The Pennsylvania Supreme Court has declined to take a case in which K&L Gates was appealing the reinstatement of a $500 million lawsuit against the firm by the trustee of bankrupt bottling company Le-Nature’s.
K&L Gates and co-defendant accounting firm Pascarella & Wiker had asked the justices to review the Superior Court decision to reinstate the professional negligence and breach of fiduciary duty case against them. The high court denied that request in a one-page order late Wednesday.
K&L Gates was hired by a special committee of the Le-Nature’s board in 2003 to investigate whether there was fraudulent activity by certain of the company’s executives. K&L Gates found no evidence of fraud, but three years later the company went into bankruptcy and its president was later convicted of fraudulent financial practices and sentenced to more than 20 years in prison.
Le-Nature’s trustee Marc Kirschner argued the company suffered increased losses because of the firms’ failure to detect the financial fraud in 2003.
The denial of allocatur is also a loss for a number of large Pennsylvania law firms who sought to file an amicus brief with the court in support of K&L Gates.
K&L Gates and Pascarella & Wiker had argued the firms only had a duty to the special committee of Le-Nature’s that hired them in 2003, and not to a trustee of the now-bankrupt company. Allegheny County Court of Common Pleas Senior Judge R. Stanton Wettick Jr. agreed, finding they had no obligation beyond the special committee and that the trustee could not claim damages for deepening insolvency of the company between the 2003 internal investigation and the 2006 collapse of the company.
But Superior Court Judge John L. Musmanno said in his May 2012 opinion that the special committee had a duty to the company and K&L Gates was providing legal services to Le-Nature’s through the special committee.
"K&L Gates was retained to investigate the exact type of injury being inflicted upon Le-Nature’s," Musmanno said. "By negligently conducting its investigation, K&L Gates affirmatively caused harm to Le-Nature’s by concealing the looting of the company and wrongdoing by [former CEO Gregory J.] Podlucky, and affirmatively representing that no evidence of fraud or misconduct existed."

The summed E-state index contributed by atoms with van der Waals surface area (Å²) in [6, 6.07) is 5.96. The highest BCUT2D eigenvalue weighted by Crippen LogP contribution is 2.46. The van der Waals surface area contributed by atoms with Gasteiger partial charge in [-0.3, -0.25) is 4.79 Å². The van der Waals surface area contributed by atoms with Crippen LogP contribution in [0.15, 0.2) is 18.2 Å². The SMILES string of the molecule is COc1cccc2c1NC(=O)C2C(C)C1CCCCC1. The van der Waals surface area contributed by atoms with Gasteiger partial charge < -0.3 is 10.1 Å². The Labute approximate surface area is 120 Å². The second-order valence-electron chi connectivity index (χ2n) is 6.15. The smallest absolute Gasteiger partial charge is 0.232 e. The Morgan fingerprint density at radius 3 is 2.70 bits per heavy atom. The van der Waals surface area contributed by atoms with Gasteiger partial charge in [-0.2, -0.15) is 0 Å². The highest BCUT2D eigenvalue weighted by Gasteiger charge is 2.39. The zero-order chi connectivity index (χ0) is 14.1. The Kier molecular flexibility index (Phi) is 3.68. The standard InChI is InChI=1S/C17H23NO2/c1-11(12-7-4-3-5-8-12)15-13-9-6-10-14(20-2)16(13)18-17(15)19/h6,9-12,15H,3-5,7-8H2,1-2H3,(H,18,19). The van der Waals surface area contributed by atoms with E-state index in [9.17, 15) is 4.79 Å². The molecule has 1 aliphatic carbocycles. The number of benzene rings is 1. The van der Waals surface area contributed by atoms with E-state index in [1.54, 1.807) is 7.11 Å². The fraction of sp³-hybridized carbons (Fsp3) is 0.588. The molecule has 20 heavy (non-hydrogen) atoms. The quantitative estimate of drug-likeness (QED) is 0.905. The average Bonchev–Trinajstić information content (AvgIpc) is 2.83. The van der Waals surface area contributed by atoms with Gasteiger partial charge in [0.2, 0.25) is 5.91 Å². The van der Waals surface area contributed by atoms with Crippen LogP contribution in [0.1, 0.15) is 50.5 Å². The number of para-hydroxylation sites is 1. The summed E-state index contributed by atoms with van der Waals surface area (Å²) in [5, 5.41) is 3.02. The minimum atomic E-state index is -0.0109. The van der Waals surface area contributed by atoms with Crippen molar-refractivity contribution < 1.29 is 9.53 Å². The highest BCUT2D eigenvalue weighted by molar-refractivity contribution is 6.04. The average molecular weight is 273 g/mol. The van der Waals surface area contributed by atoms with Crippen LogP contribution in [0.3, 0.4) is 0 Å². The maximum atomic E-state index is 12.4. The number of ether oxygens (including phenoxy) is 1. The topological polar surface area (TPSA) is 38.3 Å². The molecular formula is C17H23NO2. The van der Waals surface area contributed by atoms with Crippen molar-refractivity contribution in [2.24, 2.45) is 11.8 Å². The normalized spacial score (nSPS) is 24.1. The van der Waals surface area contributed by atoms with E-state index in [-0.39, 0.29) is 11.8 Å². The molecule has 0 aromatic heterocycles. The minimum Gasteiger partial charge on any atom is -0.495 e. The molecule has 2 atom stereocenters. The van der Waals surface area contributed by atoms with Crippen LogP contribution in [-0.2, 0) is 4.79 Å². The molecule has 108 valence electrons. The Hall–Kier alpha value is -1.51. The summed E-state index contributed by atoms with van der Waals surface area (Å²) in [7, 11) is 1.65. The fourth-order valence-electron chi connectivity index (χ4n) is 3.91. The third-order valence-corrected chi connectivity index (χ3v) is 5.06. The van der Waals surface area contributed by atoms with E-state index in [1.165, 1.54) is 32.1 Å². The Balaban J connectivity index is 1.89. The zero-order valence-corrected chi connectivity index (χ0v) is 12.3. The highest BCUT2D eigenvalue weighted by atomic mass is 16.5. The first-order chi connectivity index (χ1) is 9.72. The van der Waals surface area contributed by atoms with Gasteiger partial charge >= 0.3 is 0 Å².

The amici law firms had argued in their brief to the Superior Court that "for the first time," the court ruled "an implied attorney-client relationship could be inferred from circumstantial evidence even where two sophisticated parties have entered into a representation agreement that expressly disavows that such a relationship exists." They argued the engagement letter between K&L Gates and the special committee expressly disavowed any relationship between the law firm and Le-Nature’s.
Musmanno also looked to the issue of losses. Wettick had rejected Kirschner’s claims for damages because Le-Nature’s was insolvent at the time K&L Gates prepared its report in December 2003. Wettick had ruled the shareholders were not harmed by the increased insolvency between 2003 and 2006 because their interests had no value as of 2003. Wettick rejected "deepening insolvency" as a legal basis for an award of tort damages.
Musmanno said, however, that Kirschner was not making a claim for deepening insolvency and the damages claimed were "cognizable and compensable."
"Trustee does not allege that Le-Nature’s insolvency at the time of the alleged tortious conduct created additional damages or negated the harm caused by the allegedly tortious conduct," Musmanno said. "Rather, trustee seeks tort damages for Le-Nature’s increased liabilities, decreased asset values and losses proximately caused by the professional negligence of K&L Gates."
Musmanno said Le-Nature’s insolvency does not negate the harm allegedly caused by K&L Gates.
Calls to attorneys for the parties were not immediately returned Wednesday.
K&L Gates declined to comment.